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# What is Market Competition?

MA, Management Science (University College London)

#### Defining market competition

Buyers and sellers interact in markets to purchase goods or services. When there is more than one seller in a market, it is said that there is market competition. Depending on the industry or sector, firms will try to differentiate from their competitors on the price, quality or quantity of the products and services they offer. This, in essence, is how market competition works.

Many economists, including Willian Stanley Jevons, Léon Walras or Adam Smith have studied the dynamics of competition in markets. However, French mathematician Augustine Cournot was notable for developing a mathematical model that described how companies compete on quantity, by altering their output in a given market. He describes his findings in his book Recherches sur les principes mathématiques de la théorie des richesses (Universalis, 2015) where he highlights the importance of bringing economics and mathematics together.

Suivant lequel les faits, les lois, les rapports s’enchaînent et procèdent les uns des autres. (According to which facts, laws and relationships are linked and proceed from one another.)

Recherches sur les principes mathématiques de la théorie des richesses

Encyclopaedia Universalis

Suivant lequel les faits, les lois, les rapports s’enchaînent et procèdent les uns des autres. (According to which facts, laws and relationships are linked and proceed from one another.)

#### Five characteristics of market competition

The definition of a competitive market is rather intuitive. However, there are situations where this definition is not enough to conclude whether a market is competitive or not. For example, say that you are looking to send a letter or postcard in the UK. Market data and research shows that most people will choose to post the letter into one of the red post boxes (operated by Royal Mail) around their city despite there being many alternatives to get the same job done. Therefore, even though there is more than one courier service in the market, not all of them are used equally. So, is this market competitive? To answer this question, competitive markets possess five characteristics that allow us to conclude whether the market is indeed competitive or not.

##### Profit Motive

Profits are defined as the money left after paying for all expenses and transactions involved in running a business. Companies will want to enter markets where there is a possibility of making profits. Therefore, the definition of “market competition” holds because more than one seller in the market will exist driven by this profit motive. It is important to note that this is a generalisation and that, as explained in the book Managing the Non-Profit Organisation (Drucker, 2010), non-profits (e.g., charities) exist; they are firms that enter markets for reasons that go beyond profit making.

The non-profit organization exists to bring about a change in individuals and in society.

Managing the Non-Profit Organization

Peter F. Drucker

The non-profit organization exists to bring about a change in individuals and in society.

##### Diminishability

For a market to be competitive, there must be a diminishing supply of the product or service being offered. In other words, as more consumers buy a product, the quantity available for other consumers decreases. Think of a shoe maker. In one day, the shoe maker will have a limited and given stock of shoes to sell in the market. Other shoe makers will therefore want to enter and compete in the shoe market to exhaust the remaining demand that went unsatisfied by previous shoe makers.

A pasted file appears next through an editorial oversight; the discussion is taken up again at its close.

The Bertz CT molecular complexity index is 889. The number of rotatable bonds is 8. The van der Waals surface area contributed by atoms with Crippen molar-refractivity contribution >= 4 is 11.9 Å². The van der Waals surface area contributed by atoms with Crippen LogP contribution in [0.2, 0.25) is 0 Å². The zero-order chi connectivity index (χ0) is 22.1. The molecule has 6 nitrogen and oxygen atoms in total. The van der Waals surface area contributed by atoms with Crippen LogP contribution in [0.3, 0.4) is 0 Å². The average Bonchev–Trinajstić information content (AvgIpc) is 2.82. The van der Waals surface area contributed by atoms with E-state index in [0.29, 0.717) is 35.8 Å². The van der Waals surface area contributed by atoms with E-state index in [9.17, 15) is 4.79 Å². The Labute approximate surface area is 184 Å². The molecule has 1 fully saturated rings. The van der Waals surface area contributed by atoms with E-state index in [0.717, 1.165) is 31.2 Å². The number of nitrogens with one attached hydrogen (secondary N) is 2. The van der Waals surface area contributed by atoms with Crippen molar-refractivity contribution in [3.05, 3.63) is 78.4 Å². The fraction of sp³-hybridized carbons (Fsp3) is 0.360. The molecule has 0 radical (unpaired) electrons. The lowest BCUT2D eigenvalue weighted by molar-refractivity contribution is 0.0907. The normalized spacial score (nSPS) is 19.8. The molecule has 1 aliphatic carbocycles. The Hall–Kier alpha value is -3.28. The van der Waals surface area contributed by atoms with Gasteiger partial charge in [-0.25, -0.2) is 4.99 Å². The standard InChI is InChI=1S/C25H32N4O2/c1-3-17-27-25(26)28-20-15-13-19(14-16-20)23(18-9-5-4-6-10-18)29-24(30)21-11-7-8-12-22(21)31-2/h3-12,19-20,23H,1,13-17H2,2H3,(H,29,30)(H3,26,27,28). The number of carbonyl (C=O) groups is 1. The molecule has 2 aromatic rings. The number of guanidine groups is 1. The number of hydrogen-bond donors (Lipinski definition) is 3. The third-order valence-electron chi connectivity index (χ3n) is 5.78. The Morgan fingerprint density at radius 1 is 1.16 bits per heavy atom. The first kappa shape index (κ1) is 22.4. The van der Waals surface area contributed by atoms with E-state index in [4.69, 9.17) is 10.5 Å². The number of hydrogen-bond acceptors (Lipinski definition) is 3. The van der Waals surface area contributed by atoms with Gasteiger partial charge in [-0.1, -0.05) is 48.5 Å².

##### Rivalry

Rivalry is not the same as competition. While competition happens between sellers, rivalry happens between buyers. Indeed, for market competition to happen it must be the case that not only suppliers compete for profits and market share in a sector, but buyers must compete to acquire the limited and diminishable supply of goods in the market. The concept of rivalry was coined by economist Paul A. Samuelson, and is explained in the book Economics of Rivalry, Conflict and Cooperation (2010).

The availability of economic resources relative to their demands is limited, which often gives rise to intense competition and continuing rivalry among economic agents.

Economics Of Rivalry, Conflict And Cooperation

The availability of economic resources relative to their demands is limited, which often gives rise to intense competition and continuing rivalry among economic agents.

##### Excludability

For a market to be competitive, consumers must be excluded from making any monetary profits when buying a good or service in a market. Of course, the consumer will gain other types of profits or benefits such as the enjoyment, utility or pleasure of having purchased that good or service. For example, when going to the cinema consumers will benefit from the enjoyment of watching a movie but will make no monetary profits from their experience.

##### Rejectability

Lastly, in competitive markets suppliers cannot force buyers to purchase their products. It is for this reason that several suppliers in the market emerge. For example, think of the electronic device industry. Not everyone has a preference for Apple’s products, and the latter cannot force consumers into liking them. It is for this reason that other firms like Samsung, Huawei and more will enter the market to increase the availability and variety of the offering in the market.

In essence, the job of the strategist is to understand and cope with competition. Often, however, managers define competition too narrowly, as if it occurred only among today’s direct competitors. Yet competition for profits goes beyond established industry rivals to include four other competitive forces as well: customers, suppliers, potential entrants, and substitute products. The extended rivalry that results from all five forces defines an industry’s structure and shapes the nature of competitive interaction within an industry.